Posted by: PTSacco
Let me start off by giving a big thanks to our blog readers who’ve submitted stories about their horrendous data center encounters in regards to APC’s Sponsored Contest, where you have the chance to win a Nintendo Wii. If you haven’t already submitted your story, please do so; we would love to hear from you! For more information, read about the APC Contest.
And now, back to our blog topic:
Good data center design is a combination of high-level conceptual thinking and strategic planning, plus close attention to detail. Obviously, things like the cooling system and support infrastructure are critical to maintaining an always-available data center, but smaller things like well organized server cabinets can also contribute to the overall efficiency of a data center or computer room. That being said, I think Computer rooms are an important component of the overall data center environment. Their purpose is to shelter network and server infrastructure as well as their related cabling, otherwise known as the computer room’s critical load.
In creating a secure and efficient computer room design, special consideration must be given to good planning and the implementation of the right technologies. The success of your design is dependent on the long-term scalability, flexibility and availability of your facility. Here are some computer room design tips to help your business optimize network performance, achieve its long-term availability goals and avoid costly problems in your computer room:
In any mission critical environment, it’s important to provide adequate, scalable power for the load. Comprehensive load studies can produce a reasonable estimate of your facility’s power requirements. Once you’ve assessed the power needs of your computer room, conceptual and detailed planning can go forward.
To design a computer room cooling system that operates effectively, you need a firm understanding of the amount of heat produced by the equipment contained in the enclosed space, along with the heat produced by other heat sources, such as conduction from adjacent spaces. Be sure to account for factors such as ceiling height, access floor depth, equipment layout and overall heat load.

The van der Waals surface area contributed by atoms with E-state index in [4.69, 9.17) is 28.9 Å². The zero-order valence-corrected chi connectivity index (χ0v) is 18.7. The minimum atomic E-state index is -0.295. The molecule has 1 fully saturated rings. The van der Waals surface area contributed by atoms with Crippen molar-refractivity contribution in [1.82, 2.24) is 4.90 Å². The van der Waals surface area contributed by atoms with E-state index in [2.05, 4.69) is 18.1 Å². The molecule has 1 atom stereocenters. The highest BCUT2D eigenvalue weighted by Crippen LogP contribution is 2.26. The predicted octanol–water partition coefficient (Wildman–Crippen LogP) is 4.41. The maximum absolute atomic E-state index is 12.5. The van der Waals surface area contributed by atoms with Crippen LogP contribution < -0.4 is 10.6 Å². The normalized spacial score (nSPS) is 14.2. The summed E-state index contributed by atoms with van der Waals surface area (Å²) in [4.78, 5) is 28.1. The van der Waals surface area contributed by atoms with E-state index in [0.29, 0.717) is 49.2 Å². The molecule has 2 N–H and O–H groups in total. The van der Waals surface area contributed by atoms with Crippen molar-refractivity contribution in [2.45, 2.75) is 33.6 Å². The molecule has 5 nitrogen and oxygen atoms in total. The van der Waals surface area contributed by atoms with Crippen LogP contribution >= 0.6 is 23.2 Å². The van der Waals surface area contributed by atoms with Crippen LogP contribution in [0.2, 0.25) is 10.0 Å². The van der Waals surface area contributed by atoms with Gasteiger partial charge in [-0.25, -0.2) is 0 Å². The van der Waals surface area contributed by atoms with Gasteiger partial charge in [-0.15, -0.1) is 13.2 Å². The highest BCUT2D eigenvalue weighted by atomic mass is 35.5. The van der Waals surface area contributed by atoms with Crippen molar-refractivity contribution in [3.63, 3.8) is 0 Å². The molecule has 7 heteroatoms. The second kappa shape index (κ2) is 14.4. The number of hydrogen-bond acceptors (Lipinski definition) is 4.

The design and construction of your computer room should meet the current technological needs of your business, while allowing for expansion along with the changing technology and business landscape. The use of modular systems, where the characteristics of the modules are known and the steps to add more modules are simple, is an excellent strategy to address growth without major disruptions.
High-availability is accomplished by providing redundancy for all, major and minor, systems, thereby eliminating single points of failure. By installing additional resources for system redundancy, hardware upgrades can be handled without fear of network failures. Incorporate redundant systems into your initial computer room design and continue to do so as your facility expands or upgrades its technology.
After your computer room is complete, the job of monitoring the IT and support infrastructure begins. Computer room monitoring is the vital last line of defense in achieving a high availability environment. When evaluating monitoring systems, look for solutions that are cost effective, easy-to-use, designed with intuitive alarming and escalation methodologies, and built to provide robust reporting all from a central, secure, locations.